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Telephone Building (1890)

Friday, February 27th, 2015 Posted in Commercial Buildings, Hartford, Renaissance Revival | No Comments »


At the corner of Pearl Street and Ann Uccello Street in Hartford is a brick building that displays the name “——— Building.” The part that has been chiseled out once read “Telephone.” The Telephone Building was built in 1890 and is attributed, based on its style, to architect William D. Johnston. The three-story Renaissance Revival building was constructed for the Southern New England Telephone Company. The company’s growth led it to construct a new building in 1911 at 185 Pearl Street, which was later torn down. Yet another Telephone Building was erected in 1931 at 55 Trumbull Street (later enlarged, it has since been converted into apartments). The original Telephone Building, at 249 Pearl Street, is now used for offices.

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Potsdam Village Cottages (1859)

Saturday, February 7th, 2015 Posted in Gothic, Hartford, Houses, Swiss Chalet | No Comments »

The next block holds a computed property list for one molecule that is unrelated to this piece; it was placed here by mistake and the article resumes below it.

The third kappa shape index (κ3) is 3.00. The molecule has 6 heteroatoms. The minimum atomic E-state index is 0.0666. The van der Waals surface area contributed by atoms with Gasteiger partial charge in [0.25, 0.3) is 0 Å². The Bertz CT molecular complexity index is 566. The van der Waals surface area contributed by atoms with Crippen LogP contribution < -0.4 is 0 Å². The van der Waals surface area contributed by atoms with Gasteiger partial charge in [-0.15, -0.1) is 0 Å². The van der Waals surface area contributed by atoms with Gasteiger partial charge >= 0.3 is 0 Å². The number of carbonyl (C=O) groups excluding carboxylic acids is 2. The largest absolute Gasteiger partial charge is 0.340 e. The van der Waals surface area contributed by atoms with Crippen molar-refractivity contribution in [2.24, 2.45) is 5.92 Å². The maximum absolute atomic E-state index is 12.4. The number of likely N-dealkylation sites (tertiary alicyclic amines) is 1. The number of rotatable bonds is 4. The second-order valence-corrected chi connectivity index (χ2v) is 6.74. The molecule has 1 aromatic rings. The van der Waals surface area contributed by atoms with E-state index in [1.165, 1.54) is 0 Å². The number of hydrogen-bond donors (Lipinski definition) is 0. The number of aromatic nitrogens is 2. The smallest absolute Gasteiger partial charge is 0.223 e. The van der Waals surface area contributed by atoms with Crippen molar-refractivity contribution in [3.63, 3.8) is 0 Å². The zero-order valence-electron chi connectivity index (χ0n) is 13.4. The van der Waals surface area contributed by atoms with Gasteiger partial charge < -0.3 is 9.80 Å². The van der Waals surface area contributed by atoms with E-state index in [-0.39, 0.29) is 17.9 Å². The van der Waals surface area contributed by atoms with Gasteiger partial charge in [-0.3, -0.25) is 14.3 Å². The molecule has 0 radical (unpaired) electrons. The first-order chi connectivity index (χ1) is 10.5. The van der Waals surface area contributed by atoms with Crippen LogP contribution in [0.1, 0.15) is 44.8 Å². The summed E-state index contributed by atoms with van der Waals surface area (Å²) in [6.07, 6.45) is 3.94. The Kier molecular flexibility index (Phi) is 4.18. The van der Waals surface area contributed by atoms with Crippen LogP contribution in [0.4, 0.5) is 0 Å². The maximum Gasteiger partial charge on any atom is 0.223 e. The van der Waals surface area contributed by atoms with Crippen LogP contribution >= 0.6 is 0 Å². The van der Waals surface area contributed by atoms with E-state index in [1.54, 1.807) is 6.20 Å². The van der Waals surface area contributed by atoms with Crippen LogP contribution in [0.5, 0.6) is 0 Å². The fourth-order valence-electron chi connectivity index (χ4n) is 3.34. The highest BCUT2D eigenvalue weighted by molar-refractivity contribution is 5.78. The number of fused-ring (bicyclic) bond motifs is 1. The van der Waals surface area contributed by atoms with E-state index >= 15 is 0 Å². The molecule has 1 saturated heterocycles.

41 Curcombe St., Hartford

At 13, 17, 21, 23, 29, 33, 37, 41, 45 Curcombe Street in Hartford is a row of cottages. These were built in 1859 as part of Samuel Colt’s factory village of Coltsville. To protect his famous armory in Hartford from flooding, Samuel Colt constructed a dike along the Connecticut River. Willow trees flourished there and this inspired Colt to import workers from Potsdam, Germany, to produce furniture from the trees’ wood. Colt constructed ten “Swiss Cottages” (a style today referred to as “Carpenter Gothic”) to house his imported workers, nine of which survive today. These were built as two-family houses. Most have been greatly altered, but several still display original architectural features, including brick first floors with decorative half-timbering, board-and-batten siding on the second floor and prominent overhanging eaves. Similar in style to the cottages was the willowware factory itself that stood behind them on Warwarme Avenue. Built in 1859, the factory was destroyed by fire in 1873. Today the cottages are across from the park space used as Hartford’s old time baseball grounds. The cottage depicted above is No. 41 Curcombe Street, one of the better preserved examples. Read the rest of this entry »